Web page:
Gold plunged more than 9% Monday to its lowest level in over two years, in the biggest one-day sell-off in decades, as a global tumble in commodities gained steam.
Gold for June delivery, the most active futures contract, lost more than $140 an ounce to trade well below $1,400, adding to Friday's sharp sell-off, when the precious metal slumped 5%. The gold contract is now in bear market territory, having fallen 29% from its record high in September 2011.
Spot gold, which is for April delivery, also tumbled -- dropping 9.3%, the biggest drop since Jan. 22, 1980, when gold prices plunged 17% in a single trading day.
Monday's broad decline was sparked by slowing growth in China. The world's second-biggest economy grew at a 7.7% annual rate, which was weaker than the 8% most economists were expecting.
Coupled with a weaker-than-expected report on industrial production, the China data could mean reduced demand for commodities from the world's second-biggest economy and subdued inflationary pressures. Gold is often viewed as a safe store of value when inflation picks up.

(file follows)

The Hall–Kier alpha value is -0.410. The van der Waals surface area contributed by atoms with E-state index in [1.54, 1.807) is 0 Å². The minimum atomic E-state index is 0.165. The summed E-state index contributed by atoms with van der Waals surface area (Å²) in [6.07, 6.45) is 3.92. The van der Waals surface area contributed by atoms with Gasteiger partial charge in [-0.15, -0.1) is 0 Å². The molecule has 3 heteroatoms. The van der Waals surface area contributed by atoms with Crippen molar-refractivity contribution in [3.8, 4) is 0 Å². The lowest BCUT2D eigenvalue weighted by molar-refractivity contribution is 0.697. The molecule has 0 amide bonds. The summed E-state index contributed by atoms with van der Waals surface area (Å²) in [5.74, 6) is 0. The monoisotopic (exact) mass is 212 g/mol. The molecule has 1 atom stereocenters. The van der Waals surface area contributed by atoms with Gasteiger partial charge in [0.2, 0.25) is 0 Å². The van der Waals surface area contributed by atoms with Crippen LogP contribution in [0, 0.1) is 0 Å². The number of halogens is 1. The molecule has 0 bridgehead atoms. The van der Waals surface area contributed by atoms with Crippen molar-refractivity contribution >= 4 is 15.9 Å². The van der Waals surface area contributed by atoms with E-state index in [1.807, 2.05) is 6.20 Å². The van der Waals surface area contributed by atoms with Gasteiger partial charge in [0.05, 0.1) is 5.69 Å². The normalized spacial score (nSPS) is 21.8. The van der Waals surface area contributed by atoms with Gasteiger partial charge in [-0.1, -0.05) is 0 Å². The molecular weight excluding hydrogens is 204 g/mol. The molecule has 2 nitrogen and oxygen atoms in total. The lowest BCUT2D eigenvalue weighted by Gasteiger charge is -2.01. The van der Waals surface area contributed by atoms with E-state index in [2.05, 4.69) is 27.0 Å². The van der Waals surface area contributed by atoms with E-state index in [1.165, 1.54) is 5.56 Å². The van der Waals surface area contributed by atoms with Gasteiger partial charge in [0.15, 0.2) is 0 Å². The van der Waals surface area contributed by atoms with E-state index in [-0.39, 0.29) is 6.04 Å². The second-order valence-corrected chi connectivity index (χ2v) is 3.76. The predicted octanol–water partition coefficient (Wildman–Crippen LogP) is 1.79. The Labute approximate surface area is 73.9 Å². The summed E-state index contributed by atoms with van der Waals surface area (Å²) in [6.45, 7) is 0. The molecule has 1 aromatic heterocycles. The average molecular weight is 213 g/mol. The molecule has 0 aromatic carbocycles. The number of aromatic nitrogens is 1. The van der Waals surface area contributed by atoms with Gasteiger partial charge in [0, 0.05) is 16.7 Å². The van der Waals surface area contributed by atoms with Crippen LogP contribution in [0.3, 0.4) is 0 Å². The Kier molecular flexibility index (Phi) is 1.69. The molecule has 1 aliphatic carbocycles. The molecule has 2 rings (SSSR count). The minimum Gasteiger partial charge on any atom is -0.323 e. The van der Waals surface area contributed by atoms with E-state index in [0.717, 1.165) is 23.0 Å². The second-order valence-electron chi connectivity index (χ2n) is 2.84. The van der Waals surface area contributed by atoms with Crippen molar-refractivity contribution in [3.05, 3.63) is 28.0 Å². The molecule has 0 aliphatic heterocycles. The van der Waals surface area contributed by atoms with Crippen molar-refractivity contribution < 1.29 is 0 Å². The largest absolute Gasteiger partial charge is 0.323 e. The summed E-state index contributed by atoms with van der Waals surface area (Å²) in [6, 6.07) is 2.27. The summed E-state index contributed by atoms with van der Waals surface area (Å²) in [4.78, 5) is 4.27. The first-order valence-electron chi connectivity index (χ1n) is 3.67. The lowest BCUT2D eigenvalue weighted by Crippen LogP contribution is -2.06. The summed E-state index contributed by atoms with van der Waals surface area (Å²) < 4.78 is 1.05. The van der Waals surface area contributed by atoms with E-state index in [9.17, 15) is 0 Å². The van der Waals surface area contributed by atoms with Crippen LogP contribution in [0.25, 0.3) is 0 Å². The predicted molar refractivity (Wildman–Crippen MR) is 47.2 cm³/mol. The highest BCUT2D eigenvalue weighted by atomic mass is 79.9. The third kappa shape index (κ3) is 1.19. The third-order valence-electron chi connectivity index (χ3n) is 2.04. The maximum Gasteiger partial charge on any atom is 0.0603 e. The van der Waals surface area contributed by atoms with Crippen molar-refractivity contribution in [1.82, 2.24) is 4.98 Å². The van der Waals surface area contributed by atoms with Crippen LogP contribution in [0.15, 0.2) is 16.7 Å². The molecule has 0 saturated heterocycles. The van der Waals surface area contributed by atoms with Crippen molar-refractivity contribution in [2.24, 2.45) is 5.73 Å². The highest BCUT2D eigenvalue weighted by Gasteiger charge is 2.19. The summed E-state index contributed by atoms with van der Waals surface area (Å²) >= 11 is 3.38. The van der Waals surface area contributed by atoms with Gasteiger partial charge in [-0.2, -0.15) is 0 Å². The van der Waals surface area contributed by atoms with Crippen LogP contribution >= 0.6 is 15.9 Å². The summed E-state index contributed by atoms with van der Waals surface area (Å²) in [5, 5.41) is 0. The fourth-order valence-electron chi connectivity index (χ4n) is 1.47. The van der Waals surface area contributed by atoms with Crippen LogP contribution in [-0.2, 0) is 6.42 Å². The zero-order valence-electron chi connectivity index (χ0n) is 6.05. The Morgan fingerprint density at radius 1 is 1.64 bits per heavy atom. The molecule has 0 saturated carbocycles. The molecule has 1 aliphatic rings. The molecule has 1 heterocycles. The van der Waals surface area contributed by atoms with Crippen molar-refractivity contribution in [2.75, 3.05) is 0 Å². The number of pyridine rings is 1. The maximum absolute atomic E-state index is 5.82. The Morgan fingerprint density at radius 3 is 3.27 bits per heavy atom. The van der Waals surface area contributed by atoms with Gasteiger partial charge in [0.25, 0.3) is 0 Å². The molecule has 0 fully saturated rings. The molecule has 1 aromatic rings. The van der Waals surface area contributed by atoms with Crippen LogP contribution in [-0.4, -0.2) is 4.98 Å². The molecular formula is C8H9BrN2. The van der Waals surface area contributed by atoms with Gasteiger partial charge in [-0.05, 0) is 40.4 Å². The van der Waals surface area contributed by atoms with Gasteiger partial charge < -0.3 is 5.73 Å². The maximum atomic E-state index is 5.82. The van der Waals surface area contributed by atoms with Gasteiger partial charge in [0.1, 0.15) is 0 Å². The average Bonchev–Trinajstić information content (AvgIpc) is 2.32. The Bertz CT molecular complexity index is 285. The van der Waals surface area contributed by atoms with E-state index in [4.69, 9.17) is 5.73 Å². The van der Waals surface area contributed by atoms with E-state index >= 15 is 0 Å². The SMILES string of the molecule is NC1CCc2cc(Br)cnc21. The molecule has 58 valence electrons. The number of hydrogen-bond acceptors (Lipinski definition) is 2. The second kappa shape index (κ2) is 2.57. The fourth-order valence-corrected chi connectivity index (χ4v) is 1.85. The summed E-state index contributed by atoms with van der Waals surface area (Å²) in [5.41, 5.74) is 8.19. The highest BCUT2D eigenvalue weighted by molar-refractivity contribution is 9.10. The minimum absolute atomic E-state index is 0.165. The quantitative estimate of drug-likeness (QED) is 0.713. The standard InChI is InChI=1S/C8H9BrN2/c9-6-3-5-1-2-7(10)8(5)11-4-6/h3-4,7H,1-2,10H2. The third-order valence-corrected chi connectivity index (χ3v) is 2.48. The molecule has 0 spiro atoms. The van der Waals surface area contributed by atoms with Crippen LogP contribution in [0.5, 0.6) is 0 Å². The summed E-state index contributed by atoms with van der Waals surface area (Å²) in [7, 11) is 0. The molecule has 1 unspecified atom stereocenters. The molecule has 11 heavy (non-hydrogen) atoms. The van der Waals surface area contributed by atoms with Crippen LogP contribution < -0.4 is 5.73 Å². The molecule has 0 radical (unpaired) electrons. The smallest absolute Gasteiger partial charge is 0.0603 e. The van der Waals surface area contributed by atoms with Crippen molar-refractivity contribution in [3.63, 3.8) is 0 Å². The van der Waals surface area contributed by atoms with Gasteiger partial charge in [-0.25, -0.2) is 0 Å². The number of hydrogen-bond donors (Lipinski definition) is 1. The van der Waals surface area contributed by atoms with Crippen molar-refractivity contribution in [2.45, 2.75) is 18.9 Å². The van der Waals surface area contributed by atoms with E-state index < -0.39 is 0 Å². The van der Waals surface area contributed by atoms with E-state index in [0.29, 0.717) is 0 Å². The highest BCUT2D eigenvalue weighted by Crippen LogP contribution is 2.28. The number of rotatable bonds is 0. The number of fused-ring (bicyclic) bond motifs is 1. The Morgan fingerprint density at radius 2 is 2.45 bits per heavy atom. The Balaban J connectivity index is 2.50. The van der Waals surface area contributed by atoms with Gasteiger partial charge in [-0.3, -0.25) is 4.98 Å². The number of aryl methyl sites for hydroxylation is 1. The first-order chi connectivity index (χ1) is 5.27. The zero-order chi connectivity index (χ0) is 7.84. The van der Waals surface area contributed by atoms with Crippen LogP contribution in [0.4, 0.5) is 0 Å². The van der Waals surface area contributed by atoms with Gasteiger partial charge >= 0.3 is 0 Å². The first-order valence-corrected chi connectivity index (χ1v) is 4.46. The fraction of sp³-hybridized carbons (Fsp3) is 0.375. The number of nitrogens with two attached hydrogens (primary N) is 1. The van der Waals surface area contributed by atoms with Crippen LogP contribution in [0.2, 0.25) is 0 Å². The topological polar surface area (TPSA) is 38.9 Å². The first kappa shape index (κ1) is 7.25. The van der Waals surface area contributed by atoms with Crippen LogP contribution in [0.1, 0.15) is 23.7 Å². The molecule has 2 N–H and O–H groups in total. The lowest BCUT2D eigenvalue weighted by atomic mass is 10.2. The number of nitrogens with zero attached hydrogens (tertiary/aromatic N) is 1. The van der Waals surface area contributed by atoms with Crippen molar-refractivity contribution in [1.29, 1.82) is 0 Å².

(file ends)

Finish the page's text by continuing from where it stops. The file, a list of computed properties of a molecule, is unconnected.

Other metals including silver, copper and platinum were also weaker, and oil lost more than 3%.
Mining stocks such as Randgold ( and )Kincross ( and gold-backed exchange traded funds including )SPDR Gold Shares ( and )Market Vectors Gold Miners ( were all hit hard. )
Investors have been turning their backs on gold recently and pouring money into stocks funds instead as equity markets in the United States have gone on a record-breaking run.
Friday alone, investors yanked more than $1 billion out of the SPDR Gold ETF. So far this year, they've pulled nearly $10 billion out of the $55 billion ETF.
Reports last week that Cyprus may sell gold worth 400 million euros as part of an international rescue added to the exodus, in part because of concerns that other European central banks with much bigger reserves may do the same.
Last week, Goldman Sachs and Deutsche Bank cut their forecasts for the price of gold, citing improving prospects for the U.S. economy, which would reduce the need for further monetary stimulus.